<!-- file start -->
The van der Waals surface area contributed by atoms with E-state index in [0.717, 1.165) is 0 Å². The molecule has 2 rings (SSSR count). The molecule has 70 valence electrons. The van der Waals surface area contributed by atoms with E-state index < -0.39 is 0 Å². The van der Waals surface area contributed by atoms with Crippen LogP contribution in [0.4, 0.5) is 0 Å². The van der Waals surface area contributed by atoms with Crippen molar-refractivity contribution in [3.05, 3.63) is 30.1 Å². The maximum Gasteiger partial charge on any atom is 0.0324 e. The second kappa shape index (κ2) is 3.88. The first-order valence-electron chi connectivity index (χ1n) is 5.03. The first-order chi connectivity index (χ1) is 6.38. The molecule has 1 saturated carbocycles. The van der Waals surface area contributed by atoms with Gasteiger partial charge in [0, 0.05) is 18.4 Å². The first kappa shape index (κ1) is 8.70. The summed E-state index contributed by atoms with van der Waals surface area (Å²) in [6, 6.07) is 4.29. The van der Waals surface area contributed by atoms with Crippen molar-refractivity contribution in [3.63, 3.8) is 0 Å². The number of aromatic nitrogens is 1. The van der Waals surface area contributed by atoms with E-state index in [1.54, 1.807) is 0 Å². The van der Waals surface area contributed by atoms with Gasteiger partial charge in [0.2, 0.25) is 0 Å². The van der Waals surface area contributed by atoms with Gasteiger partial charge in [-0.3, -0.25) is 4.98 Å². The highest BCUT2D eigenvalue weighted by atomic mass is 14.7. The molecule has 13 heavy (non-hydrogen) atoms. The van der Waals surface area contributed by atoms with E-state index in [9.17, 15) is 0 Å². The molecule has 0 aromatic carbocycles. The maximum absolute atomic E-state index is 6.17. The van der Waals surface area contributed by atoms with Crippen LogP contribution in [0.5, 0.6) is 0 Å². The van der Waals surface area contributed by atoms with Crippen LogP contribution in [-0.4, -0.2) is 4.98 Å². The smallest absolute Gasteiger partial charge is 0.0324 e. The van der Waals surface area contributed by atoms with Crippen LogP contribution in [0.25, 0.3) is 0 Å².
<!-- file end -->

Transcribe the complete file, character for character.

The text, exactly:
The van der Waals surface area contributed by atoms with E-state index in [0.717, 1.165) is 0 Å². The molecule has 2 rings (SSSR count). The molecule has 70 valence electrons. The van der Waals surface area contributed by atoms with E-state index < -0.39 is 0 Å². The van der Waals surface area contributed by atoms with Crippen LogP contribution in [0.4, 0.5) is 0 Å². The van der Waals surface area contributed by atoms with Crippen molar-refractivity contribution in [3.05, 3.63) is 30.1 Å². The maximum Gasteiger partial charge on any atom is 0.0324 e. The second kappa shape index (κ2) is 3.88. The first-order valence-electron chi connectivity index (χ1n) is 5.03. The first-order chi connectivity index (χ1) is 6.38. The molecule has 1 saturated carbocycles. The van der Waals surface area contributed by atoms with Gasteiger partial charge in [0, 0.05) is 18.4 Å². The first kappa shape index (κ1) is 8.70. The summed E-state index contributed by atoms with van der Waals surface area (Å²) in [6, 6.07) is 4.29. The van der Waals surface area contributed by atoms with Crippen molar-refractivity contribution in [3.63, 3.8) is 0 Å². The number of aromatic nitrogens is 1. The van der Waals surface area contributed by atoms with E-state index in [1.54, 1.807) is 0 Å². The van der Waals surface area contributed by atoms with Gasteiger partial charge in [0.2, 0.25) is 0 Å². The van der Waals surface area contributed by atoms with Gasteiger partial charge in [-0.3, -0.25) is 4.98 Å². The highest BCUT2D eigenvalue weighted by atomic mass is 14.7. The molecule has 13 heavy (non-hydrogen) atoms. The van der Waals surface area contributed by atoms with E-state index in [9.17, 15) is 0 Å². The molecule has 0 aromatic carbocycles. The maximum absolute atomic E-state index is 6.17. The van der Waals surface area contributed by atoms with Crippen LogP contribution in [0.5, 0.6) is 0 Å². The van der Waals surface area contributed by atoms with Crippen LogP contribution in [-0.4, -0.2) is 4.98 Å². The smallest absolute Gasteiger partial charge is 0.0324 e. The van der Waals surface area contributed by atoms with Crippen LogP contribution in [0.25, 0.3) is 0 Å².